What would Dignitas assisted dying law mean for relatives?

MPs debate assisted dying after petition calling for change to UK law hits 200,000

Matt Mathers
Monday 29 April 2024 22:53 BST
Related video: Campaigners gather outside parliament before assisted dying debate

MPs on Monday debated assisted dying after a petition calling for parliament to change the law reached more than 200,000 signatures.

The petition said terminally ill people who were mentally sound and near the end of their lives should “not suffer unbearably against their will.”

Ahead of the debate, Dame Esther Rantzen, the broadcaster and Childline founder, said she had joined Dignitas after being diagnosed with stage four lung cancer.

Dignitas is the national campaign and membership organisation campaigning for change to assisted dying laws across the UK.

Campaigners gathered outside parliament as a debate on assisted dying began (Jordan Pettitt/PA) (PA Wire)

Dame Esther, 83, said she was considering travelling to Switzerland for an assisted death as she implored MPs to attend the debate.

She branded the current law, as “not right” and “not ethical”, and has called for a free vote on assisted dying.

What is the current law on assisted dying?

Assisted suicide is banned in England, Wales and Northern Ireland.

A relative or loved one who helps someone else to end their life can be charged with murder or other offences and face a maximum prison sentence of 14 years.

In Scotland, it is not a specific criminal offence but assisting the death of someone can also leave a person open to being charged with murder or other offences.

What could a law change mean?

Pro-change campaigners Dignity in Dying say that assisted dying allows a person with a terminal condition the choice to control their death if they decide their suffering is unbearable.

They argue that, along with good care, dying people who are terminally ill and mentally competent adults deserve the choice to control the timing and manner of their death.

Campaigners on opposite sides of the argument gathered outside Parliament ahead of a debate on assisted dying (Jordan Pettitt/PA) (PA Wire)

But the campaign group Care Not Killing uses the terms “assisted suicide” and “euthanasia” and argues that the focus should be on “promoting more and better palliative care” rather than any law change.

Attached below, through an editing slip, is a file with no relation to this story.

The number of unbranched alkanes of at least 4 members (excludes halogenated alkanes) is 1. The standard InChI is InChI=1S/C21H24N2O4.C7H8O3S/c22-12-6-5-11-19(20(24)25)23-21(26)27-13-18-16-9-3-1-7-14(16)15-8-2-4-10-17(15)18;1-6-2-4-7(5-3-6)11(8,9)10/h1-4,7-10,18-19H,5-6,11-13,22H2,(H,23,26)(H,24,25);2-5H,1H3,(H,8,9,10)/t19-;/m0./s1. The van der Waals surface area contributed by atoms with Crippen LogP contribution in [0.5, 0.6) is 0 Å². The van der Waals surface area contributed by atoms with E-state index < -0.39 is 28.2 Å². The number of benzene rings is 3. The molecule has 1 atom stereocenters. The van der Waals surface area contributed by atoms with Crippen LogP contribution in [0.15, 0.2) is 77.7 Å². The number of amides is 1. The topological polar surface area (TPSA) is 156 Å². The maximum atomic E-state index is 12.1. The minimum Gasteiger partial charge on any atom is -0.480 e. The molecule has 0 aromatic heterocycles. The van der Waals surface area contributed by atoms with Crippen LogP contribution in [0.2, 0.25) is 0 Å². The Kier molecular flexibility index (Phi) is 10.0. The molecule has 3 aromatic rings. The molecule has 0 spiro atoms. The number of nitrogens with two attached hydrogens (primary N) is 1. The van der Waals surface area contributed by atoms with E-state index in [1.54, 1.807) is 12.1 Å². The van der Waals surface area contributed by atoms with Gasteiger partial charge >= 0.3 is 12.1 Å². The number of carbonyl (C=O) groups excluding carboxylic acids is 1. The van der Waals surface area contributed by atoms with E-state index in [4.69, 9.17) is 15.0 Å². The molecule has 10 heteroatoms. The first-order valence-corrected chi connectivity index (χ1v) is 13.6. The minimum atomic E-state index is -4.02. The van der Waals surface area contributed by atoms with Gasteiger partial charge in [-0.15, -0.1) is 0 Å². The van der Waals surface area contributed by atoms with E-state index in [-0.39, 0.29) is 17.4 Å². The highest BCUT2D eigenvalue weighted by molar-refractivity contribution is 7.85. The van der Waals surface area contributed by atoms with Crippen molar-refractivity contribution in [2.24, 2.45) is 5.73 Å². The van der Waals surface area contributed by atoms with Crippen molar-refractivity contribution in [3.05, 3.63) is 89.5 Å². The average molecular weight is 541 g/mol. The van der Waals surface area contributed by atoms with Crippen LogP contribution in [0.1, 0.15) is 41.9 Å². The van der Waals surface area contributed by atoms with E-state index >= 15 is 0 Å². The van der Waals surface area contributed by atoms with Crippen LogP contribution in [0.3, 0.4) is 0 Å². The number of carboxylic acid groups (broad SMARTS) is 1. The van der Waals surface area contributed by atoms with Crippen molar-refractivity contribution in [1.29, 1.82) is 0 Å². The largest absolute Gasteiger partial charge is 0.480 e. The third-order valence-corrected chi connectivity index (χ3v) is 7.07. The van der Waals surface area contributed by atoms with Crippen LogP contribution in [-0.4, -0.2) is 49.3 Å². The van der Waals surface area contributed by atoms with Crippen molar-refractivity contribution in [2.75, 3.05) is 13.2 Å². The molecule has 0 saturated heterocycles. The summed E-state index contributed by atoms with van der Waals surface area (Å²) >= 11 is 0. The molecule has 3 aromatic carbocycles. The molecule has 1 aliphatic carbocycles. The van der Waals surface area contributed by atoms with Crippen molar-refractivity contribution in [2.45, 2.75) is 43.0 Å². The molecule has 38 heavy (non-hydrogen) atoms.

They say legalising assisted dying could “place pressure on vulnerable people to end their lives for fear of being a financial, emotional or care burden upon others” and argue the disabled, elderly, sick or depressed could be especially at risk.

According to Dignitas, 400 million people around the world have access to assisted dying services, including several states in the US, Canada,  New Zealand and Australia.

But Switzerland is perhaps the country most synonymous with assisted dying . Since 1942, Switzerland has allowed assisted suicide as long as the motives are not selfish, although all forms of euthanasia are against the law.

Euthanasia is the act of deliberately ending a person’s life to relieve suffering.

For example, it could be considered euthanasia if a doctor deliberately gave a patient with a terminal illness a drug they do not otherwise need, such as an overdose of sedatives or muscle relaxant, with the sole aim of ending their life.

In England, euthanasia is also illegal and considered manslaughter or murder, carrying a maximum penalty of life imprisonment.

Assisted suicide, meanwhile, is the act of deliberately assisting another person to kill themselves.

Assisted suicide is the act of deliberately assisting another person to kill themselves (Getty Images)

Dignitas says that nearly 350 Britons have now ended their lives at Dignitas in Switzerland.

But those who go with their loved one and are present during the process face the risk of prosecution and up to 14 years in prison when they return to the UK.

“It is clear that the current legal situation is unacceptable,” the campaign ground says. “Until this changes and assisted dying is law this injustice will continue.”

Potential changes to the law in the UK could either make assisted dying legal or stop prosecutions against those who are present during the process abroad.

Labour leader Sir Keir Starmer has said he is “committed” to allowing a vote on legalising assisted dying should his party win the general election, while Downing Street has previously said it would be up to parliament whether to again debate legalising assisted dying.

Has assisted dying been debated before?

Yes. An Assisted Dying Bill, which would have allowed some terminally ill adults to ask for medical help to end their life, went before the Commons in 2015 and was rejected by MPs.

There was also a bill proposed in the House of Lords during the 2021/2022 session which reached a second reading in the chamber, while a Westminster Hall debate on assisted dying took place in July 2022.


Ahead of the debate on Monday, campaigners gathered outside parliament to make their views heard.

Broadcaster Jonathan Dimbleby, who has previously described the current law as “increasingly unbearable” following the death of his younger brother Nicholas, who suffered with motor neurone disease was among those to attend.

He has called for a fully-fledged government debate on assisted dying, saying public opinion is overwhelmingly in favour of change.

“Get off the fence, don’t sit on your hands, have a proper full debate about all the implications, and at the end of that I am sure they will introduce legislation,” he told reporters.

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